Over the weekend, I participated in Tulkon 2021 as a virtual panelist. It was an interesting experience-slash-experiment.
Originally, I’d been ask to attend the convention in Tulsa, OK, as a literary guest of honor. Due to COVID-19 concerns, I decided to bail. Every third convention, I come home sick. Having spent the last two years dealing with various health problems, I didn’t want to risk catching COVID-19 after I’ve avoided it this far. If the convention was held in mid-May, I’d probably have attended.
Despite feeling like I was making the correct choice about staying home, I felt terrible about bailing on Tulkon and Scott Richardson. Scott is one of the convention organizers. I’ve known Scott for nearly ten years and have come to really like and respect him. To help make up for my absence, I offered to participate for free if he decided to do any virtual programming. He accepted.
As it turns out, several other guests made the same decision to stay home, but still participate virtually.
This wasn’t my first experience as a virtual guest. But it was the first time I’ve been a part of something that was held in a physical location. Scott and his team arranged the technology and equipment to broadcast video of the virtual panels to the people in attendance. It was mostly a trouble free experience, but it was unusual for two primary reasons:
- Perhaps due to resource constraints or a lack of time, the video of the panel was one way. The audience could see us, but virtual panelists could not see them. I know some of you who are public speaking challenged might thing this would make it easier. I’m here to disagree. There’s no nodding of the heads to encourage you when you’re making a point. There’s no scowling when you’re saying something disagreeable. Honestly, I had never taken the time to consider the unspoken audience feedback and how important it is when I’m pontificating. It is sort of like missing one of your major senses. Like when you try to eat when your nose is completely stuffed up.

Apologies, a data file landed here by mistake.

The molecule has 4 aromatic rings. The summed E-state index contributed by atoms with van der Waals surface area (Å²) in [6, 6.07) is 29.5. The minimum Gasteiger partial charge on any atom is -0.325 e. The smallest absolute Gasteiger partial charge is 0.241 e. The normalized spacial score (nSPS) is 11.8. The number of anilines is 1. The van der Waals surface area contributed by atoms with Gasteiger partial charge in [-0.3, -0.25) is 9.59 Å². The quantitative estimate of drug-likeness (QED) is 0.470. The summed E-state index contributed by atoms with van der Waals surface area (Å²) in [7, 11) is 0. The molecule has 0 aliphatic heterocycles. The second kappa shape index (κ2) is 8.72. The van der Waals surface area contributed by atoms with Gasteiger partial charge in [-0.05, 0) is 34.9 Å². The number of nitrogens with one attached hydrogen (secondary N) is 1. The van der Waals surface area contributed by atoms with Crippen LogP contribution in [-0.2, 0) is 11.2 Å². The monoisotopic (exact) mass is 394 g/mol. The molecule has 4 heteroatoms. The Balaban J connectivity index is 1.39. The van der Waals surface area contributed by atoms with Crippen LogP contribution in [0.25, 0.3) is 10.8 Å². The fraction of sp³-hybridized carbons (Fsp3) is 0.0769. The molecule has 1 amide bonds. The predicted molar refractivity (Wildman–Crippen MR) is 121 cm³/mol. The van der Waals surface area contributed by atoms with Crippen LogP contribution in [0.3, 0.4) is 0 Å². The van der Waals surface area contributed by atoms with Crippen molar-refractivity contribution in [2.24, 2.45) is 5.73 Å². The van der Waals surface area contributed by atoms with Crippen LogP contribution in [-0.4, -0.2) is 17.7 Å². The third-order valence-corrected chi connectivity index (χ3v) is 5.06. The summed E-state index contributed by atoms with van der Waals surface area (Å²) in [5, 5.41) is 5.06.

- Adding to the surreal nature of the virtual panel experience is that most of the time, I could not hear anyone on the other end other than the moderator (usually Scott). With no video, we could have been projected on random basement wall of some alien beast and we’d never know. My panelists and I often joked that we were part of Scott’s private convention in the basement of his home.
One of the reasons I do panels at conventions is for the opportunity to represent the Apex brand to people who I know are fans of genre work and like to read. I live for the post-panel interactions, to have mini-discussions with attendees afterward. Obviously, this is difficult to do at a virtual event.
Conventions are also great for helping raise brand awareness. It felt like there was negligible opportunity for this in the virtual setting. I suppose I make a giant Apex alien head banner to hang over my head for my future on-camera appearances…
But I wasn’t doing this for me (or Apex), right? I was doing it to give the con back a bit of the programming they lost when I bailed.
Questions could be asked if the convention should have even been happening. Variants are floating around. Not everyone is vaccinated. Honestly, I probably would have shown up in-person if I didn’t have to fly out to Oklahoma. The thought of being in a confined space with a large group of people for public transportation is very unappealing.
Our community relations and Patreon manager McKenzie Johnston made the trip from St. Louis to Tulsa and attended in-person. Because Tulkon is one of the first fandom gatherings I’ve heard about, I have asked McKenzie to share her experiences on our blog. Look for her post later this week. I’ll be sure to cross-link when it’s live.